Tourism deserts Baringo as lakes dry up

A crocodile carcass lies on the dry bed of Lake Kamnarok in Baringo North District as cattle graze in 2009. Three elderly people have already succumbed to hunger related illnesses in the area with more than 15 others said to be in danger of starvation if relief food supplies do not reach the area urgently. PHOTO/ JARED NYATAYA

What you need to know:

  • Tourism money deserts Baringo as lakes dry up and elephants flee

They cut down every tree in sight, burnt charcoal with abandon and made a living by selling firewood.

Now, mother nature has hit back and residents of Baringo are ruing the destruction of one of the area’s most important natural assets.

Lake Kamnarok, which was once home to more than 15,000 crocodiles, has dried up. All the hundreds of elephants that used to inhabit the nearby game reserve have fled from the area to the Rimoi Game Reserve in the neighbouring Keiyo district, dealing a crippling blow to the local tourism industry.

And the disruption in the local ecological balance has seen rivers dry up and led to the death of numerous animals.

Illegal logging

The District Forest Officer, Daniel Too, describes the situation as grave, saying locals have resisted efforts to prevent illegal logging. He says 10 vehicles were impounded at police checkpoints in the area ferrying tree products last month.

Morop, Seretunin and Pemwai forests, which have streams that feed Kirandich dam and Lake Kamnarok, are the most affected.

“If the illegal logging continues at this rate, we shall soon lose all the water catchments, which will subsequently lead to the drying up of Kirandich dam as well,” warned Mr Too.

Officials say people residing in the Tugen hills in the area still rely on charcoal burning, a trend which has worsened the situation. In the nearby Marakwet hills, where Embobut forest used to be, the situation is the same, with trees disappearing at a fast rate.

The government tried to evict squatters there last month, but their MP, Mrs Linah Jebii Kilimo, intervened and urged the squatters to stay put.

Mrs Kilimo’s intervention was not taken kindly by the people living in the Kerio Valley downstream, who blame the Embobut forest squatters for the dry river beds and their dying cattle.

The Kerio Valley residents have now threatened to march uphill to forcibly evict the squatters from the forest, if the police are unable to do so. But local leaders have urged the government to step in to avert a confrontation.

The outgoing Baringo district environment officer, Juma Masakha, blames the environmental disaster on human activity in the reserve and the nearby Tugen and Embobut hills.

“The only lasting solution is to evict people living near the reserve,” he says.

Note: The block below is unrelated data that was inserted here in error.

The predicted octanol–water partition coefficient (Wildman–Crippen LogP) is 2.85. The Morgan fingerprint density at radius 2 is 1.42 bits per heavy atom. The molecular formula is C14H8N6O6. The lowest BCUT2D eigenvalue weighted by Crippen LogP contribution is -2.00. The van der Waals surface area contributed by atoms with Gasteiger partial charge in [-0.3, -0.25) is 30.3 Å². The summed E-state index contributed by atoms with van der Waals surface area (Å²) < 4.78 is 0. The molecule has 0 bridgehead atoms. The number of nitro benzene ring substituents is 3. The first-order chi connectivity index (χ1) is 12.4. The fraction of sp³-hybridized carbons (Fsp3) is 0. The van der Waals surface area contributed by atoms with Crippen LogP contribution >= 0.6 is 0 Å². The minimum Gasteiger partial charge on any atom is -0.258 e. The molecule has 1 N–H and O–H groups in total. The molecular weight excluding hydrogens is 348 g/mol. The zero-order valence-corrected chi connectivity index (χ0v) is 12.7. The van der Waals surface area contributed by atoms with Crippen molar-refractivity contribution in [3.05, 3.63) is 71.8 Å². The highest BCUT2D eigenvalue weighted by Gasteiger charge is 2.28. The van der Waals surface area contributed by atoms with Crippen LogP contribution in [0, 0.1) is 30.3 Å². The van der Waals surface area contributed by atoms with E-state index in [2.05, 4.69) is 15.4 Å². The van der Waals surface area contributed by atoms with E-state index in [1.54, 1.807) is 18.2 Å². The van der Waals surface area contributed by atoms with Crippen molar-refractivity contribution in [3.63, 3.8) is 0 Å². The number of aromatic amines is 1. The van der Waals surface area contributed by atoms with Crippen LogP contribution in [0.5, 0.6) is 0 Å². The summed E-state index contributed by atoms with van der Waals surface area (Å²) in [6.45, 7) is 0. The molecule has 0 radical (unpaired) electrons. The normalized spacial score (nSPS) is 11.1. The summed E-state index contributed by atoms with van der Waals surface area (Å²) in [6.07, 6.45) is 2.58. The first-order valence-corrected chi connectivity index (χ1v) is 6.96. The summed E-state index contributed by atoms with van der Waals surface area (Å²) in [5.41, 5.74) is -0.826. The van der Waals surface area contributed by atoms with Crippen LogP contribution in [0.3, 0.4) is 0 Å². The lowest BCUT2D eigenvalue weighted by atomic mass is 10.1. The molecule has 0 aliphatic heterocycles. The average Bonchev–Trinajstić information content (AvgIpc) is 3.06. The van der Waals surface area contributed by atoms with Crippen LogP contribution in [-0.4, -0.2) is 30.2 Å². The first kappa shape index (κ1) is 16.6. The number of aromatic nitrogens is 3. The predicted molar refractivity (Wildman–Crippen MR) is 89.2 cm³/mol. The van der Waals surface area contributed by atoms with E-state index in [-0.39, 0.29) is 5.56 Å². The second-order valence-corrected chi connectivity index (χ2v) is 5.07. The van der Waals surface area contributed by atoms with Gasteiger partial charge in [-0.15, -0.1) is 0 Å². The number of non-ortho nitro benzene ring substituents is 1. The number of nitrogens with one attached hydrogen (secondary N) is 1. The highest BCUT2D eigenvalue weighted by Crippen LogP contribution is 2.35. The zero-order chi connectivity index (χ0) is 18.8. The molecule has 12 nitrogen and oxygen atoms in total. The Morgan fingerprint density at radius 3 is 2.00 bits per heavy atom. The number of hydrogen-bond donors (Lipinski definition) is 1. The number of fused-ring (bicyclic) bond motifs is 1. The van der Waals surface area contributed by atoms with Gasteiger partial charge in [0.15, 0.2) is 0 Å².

Lack of vegetation on the hills means all the soil has been carried down to the lake, filling it up gradually.

“De-silting the lake would be too expensive for the council. It is a pity that the people are now pleading for help from the government, yet they are the ones who brought this disaster upon themselves,” says Mr Masakha, who has been transferred to Trans Nzoia.

The dried-up lake represents dramatic evidence of the environmental catastrophe that has unfolded. Lake Kamnarok was the centrepiece attraction of Lake Kamnarok Game Reserve, which lies about 50 km from Kabarnet town.

It is an expansive 87 square-kilometre piece of land that used to draw plenty of tourists. The lake itself measures about one square kilometre. When we visited the game reserve last week, we drove right to the middle of what used to be a lake. And all we found was a barren, broken piece of caked earth, a few emaciated cattle and goats, and several crocodile carcasses.

A small boy tending goats showed us some bushes on the other side of the lake and indicated that there were more crocodile carcasses there.

No tourist was in sight, meaning Baringo Municipal Council, trustees of the Lake Kamnarok Game Reserve, no longer receives the about Sh3 million it earned from the reserve every month.

The lake was gazetted in June 1983 by the ministry of Tourism and Wildlife. It used to support thousands of crocodiles, elephants and 14 other species of mammals. The lake is now dead.

Locals say they are stunned by the development. A woman who said she ordinarily fetched water from the edge of the lake now has to walk with a water container and dig into the soil, upon which water seeps through and she fetches enough to fill her container. Legend has it that the lake last dried up in 1904.

The lack of rain in Baringo has reduced residents to a life of searching for wild fruit, and hoping that the relief food truck makes more trips to the vast Kerio Valley.

The wild fruit will not last for long; the skies are still a clear blue and despair is setting in. A few residents claim they know one or two people who have died of hunger.

“The fruit season is coming to an end, and we wonder what our people will eat in the next one month,” says the Kolowa ward civic leader, Mr Francis Kositet.

Wild fruit

The elderly are most affected by the drought as they cannot walk long distances to search for the wild fruit. Children have been pulled out of school to help in the search for wild fruit, and to help walk the emaciated cattle through the dry river beds and the badly eroded terrain in search of water and pasture.

The Baringo County Council clerk, Mr Nicholas Kalela, says that all the tourists who used to visit the Lake Kamnarok Game Reserve now flock to the neighbouring Rimoi Game Reserve in Keiyo District, which still has some water and food for the elephants.

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